Despite these flamboyant moments, however, the film is not entirely comfortable with Chip and Carrey’s presence, since they turn heteronormativity into a kind of trap – a set of postures that might suddenly be revealed as their exact opposite with too much digital porosity and proximity. In another great set piece, Steven arrives to a family dinner to discover that Chip has insinuated himself into his entire family, and somehow endeared them to the most perverse and graphic imagery. They all play a game of bingo that involves trying to guess obscene words, most of which Chip whispers into Steven’s air. As we move through “vagina,” “nipple” and “ clitoris,” each whisper feels more like a kiss, until Steven does indeed lick Steven’s lobe. Even in the midst of a family night, and with nothing but female body parts on the brain, Chip’s presence comes with a homosocial surplus that Steven can’t fully process.
Of course, this scene also captures the unsettling ways in which digital media would soon bring us closer to our families – the uncanniness of seeing a sibling’s browsing history, or being friended by a parent on Facebook. Chip is an internet predator, but he’s also the internet as predator – a seething mass of uncomfortable connections that, by the third act, abstracts him into a network himself. We gradually learn that he’s provided everyone important in town with free cable, turning him into a kind of tech entrepreneur, the head of an invisible network that is always available in real time to do his bidding. You might say that he starts by embodying friend-based social media, like Facebook, in his dealings with Steven, but embodies follower-based social media, like Twitter and Instagram, by this concluding act.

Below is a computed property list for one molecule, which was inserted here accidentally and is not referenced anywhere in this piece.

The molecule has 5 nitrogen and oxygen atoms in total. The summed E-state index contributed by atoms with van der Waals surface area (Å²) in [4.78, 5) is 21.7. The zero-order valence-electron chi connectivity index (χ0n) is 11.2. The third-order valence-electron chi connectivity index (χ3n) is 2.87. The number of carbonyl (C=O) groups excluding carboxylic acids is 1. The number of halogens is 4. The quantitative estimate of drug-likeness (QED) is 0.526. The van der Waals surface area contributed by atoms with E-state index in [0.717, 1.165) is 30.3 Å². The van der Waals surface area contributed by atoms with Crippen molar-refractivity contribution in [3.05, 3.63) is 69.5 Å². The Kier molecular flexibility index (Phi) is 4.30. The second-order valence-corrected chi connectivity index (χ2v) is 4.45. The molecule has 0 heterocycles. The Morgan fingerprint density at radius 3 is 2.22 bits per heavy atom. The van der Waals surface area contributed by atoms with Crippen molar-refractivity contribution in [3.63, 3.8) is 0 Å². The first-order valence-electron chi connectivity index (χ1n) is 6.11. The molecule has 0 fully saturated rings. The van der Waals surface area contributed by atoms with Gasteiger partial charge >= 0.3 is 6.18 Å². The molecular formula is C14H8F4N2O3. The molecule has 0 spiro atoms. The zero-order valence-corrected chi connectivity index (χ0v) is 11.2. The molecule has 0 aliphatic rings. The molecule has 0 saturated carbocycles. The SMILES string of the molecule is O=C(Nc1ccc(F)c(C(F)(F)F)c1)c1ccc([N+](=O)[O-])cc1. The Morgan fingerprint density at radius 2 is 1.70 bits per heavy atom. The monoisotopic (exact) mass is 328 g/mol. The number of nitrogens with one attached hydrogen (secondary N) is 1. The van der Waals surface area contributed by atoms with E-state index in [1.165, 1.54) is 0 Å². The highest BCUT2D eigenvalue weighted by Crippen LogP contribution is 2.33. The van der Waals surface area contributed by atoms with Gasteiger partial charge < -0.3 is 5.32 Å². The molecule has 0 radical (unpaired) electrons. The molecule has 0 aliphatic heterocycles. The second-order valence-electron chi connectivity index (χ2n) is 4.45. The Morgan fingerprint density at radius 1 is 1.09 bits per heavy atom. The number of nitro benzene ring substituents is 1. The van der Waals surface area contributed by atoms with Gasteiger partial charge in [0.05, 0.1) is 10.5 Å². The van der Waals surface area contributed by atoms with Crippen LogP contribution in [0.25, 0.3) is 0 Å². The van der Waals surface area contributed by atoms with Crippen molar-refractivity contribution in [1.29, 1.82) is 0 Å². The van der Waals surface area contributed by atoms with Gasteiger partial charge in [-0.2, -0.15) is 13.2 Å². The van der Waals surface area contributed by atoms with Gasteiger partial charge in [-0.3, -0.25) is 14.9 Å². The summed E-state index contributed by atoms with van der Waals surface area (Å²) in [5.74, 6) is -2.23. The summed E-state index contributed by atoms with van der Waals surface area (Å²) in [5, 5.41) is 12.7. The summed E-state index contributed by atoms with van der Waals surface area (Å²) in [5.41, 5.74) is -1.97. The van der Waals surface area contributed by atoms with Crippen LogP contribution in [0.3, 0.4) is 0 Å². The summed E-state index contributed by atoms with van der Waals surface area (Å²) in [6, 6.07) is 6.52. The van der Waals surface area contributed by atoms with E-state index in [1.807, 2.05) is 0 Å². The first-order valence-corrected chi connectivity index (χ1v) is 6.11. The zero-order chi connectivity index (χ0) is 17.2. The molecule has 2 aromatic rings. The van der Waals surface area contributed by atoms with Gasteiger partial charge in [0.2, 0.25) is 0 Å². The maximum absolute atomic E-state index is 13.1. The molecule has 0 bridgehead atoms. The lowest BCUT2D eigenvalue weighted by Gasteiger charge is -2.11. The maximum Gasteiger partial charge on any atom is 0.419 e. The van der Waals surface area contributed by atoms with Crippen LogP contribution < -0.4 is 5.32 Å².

Yet even these individual followers are eventually abstracted, as is Chip himself, into a more impersonal and transhuman network. In one scene, he somehow sets off all the car alarms in Steven’s building; in another, he works his way into Steven’s dream, where he’s shot with a fisheye lens, space curving around him, as if he’s the bowl of a satellite dish himself, receiving and transmitting every conceivable channel. While he throws away the occasional film or movie reference in the first two acts, he becomes a veritable repository of quotations here. These grow more dense and obsessive with every scene, taking in the most cutting-edge releases as if they’re already embedded in film history – Waterworld, Goldeneye, Bad Boys.
The final twist is that Chip isn’t even his name. Instead, he’s developed a variety of personae since being fired from the cable company years ago, all of them named after film and television characters. As he struggles to take control of Steven’s network, he feels like a character from mid-century science fiction about television – or a futuristic vision, from that era, from what the next generation, the generation totally raised on television, might look like: “I am the bastard son of Clair Huxtable, I am a lost Cunningham, I learned the facts of life from The Facts of Life.” As he becomes totally converged with his media icons, the action returns to the satellite, where the climax unfolds against an electrical storm and a torrent of cyber-rain – the rain that was so often used to capture the approach of digital data in the wake of Ridley Scott’s Blade Runner and Black Rain; a way of drowning out the analog world.